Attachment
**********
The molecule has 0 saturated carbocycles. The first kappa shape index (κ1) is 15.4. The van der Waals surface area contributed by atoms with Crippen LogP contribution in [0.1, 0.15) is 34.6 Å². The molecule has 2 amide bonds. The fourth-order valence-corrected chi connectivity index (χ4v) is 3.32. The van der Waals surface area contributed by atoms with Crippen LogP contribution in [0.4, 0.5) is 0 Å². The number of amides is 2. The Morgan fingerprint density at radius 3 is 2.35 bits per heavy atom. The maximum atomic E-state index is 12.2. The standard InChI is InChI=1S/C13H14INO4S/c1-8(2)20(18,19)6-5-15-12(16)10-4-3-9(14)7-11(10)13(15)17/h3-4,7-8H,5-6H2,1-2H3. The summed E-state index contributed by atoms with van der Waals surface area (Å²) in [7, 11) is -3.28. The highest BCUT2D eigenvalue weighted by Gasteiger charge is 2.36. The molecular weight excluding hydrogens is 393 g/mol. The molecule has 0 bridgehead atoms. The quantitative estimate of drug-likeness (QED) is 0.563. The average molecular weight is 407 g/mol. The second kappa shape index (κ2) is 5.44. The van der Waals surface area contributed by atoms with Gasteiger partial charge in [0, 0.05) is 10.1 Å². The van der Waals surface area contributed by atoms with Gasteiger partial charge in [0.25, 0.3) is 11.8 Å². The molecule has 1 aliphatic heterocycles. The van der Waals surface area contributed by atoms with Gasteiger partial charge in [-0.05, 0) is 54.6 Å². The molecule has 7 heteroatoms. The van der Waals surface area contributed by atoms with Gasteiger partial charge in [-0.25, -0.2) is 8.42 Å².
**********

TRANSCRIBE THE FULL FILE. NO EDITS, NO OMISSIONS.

The molecule has 0 saturated carbocycles. The first kappa shape index (κ1) is 15.4. The van der Waals surface area contributed by atoms with Crippen LogP contribution in [0.1, 0.15) is 34.6 Å². The molecule has 2 amide bonds. The fourth-order valence-corrected chi connectivity index (χ4v) is 3.32. The van der Waals surface area contributed by atoms with Crippen LogP contribution in [0.4, 0.5) is 0 Å². The number of amides is 2. The Morgan fingerprint density at radius 3 is 2.35 bits per heavy atom. The maximum atomic E-state index is 12.2. The standard InChI is InChI=1S/C13H14INO4S/c1-8(2)20(18,19)6-5-15-12(16)10-4-3-9(14)7-11(10)13(15)17/h3-4,7-8H,5-6H2,1-2H3. The summed E-state index contributed by atoms with van der Waals surface area (Å²) in [7, 11) is -3.28. The highest BCUT2D eigenvalue weighted by Gasteiger charge is 2.36. The molecular weight excluding hydrogens is 393 g/mol. The molecule has 0 bridgehead atoms. The quantitative estimate of drug-likeness (QED) is 0.563. The average molecular weight is 407 g/mol. The second kappa shape index (κ2) is 5.44. The van der Waals surface area contributed by atoms with Gasteiger partial charge in [0, 0.05) is 10.1 Å². The van der Waals surface area contributed by atoms with Gasteiger partial charge in [0.25, 0.3) is 11.8 Å². The molecule has 1 aliphatic heterocycles. The van der Waals surface area contributed by atoms with Gasteiger partial charge in [-0.05, 0) is 54.6 Å². The molecule has 7 heteroatoms. The van der Waals surface area contributed by atoms with Gasteiger partial charge in [-0.25, -0.2) is 8.42 Å².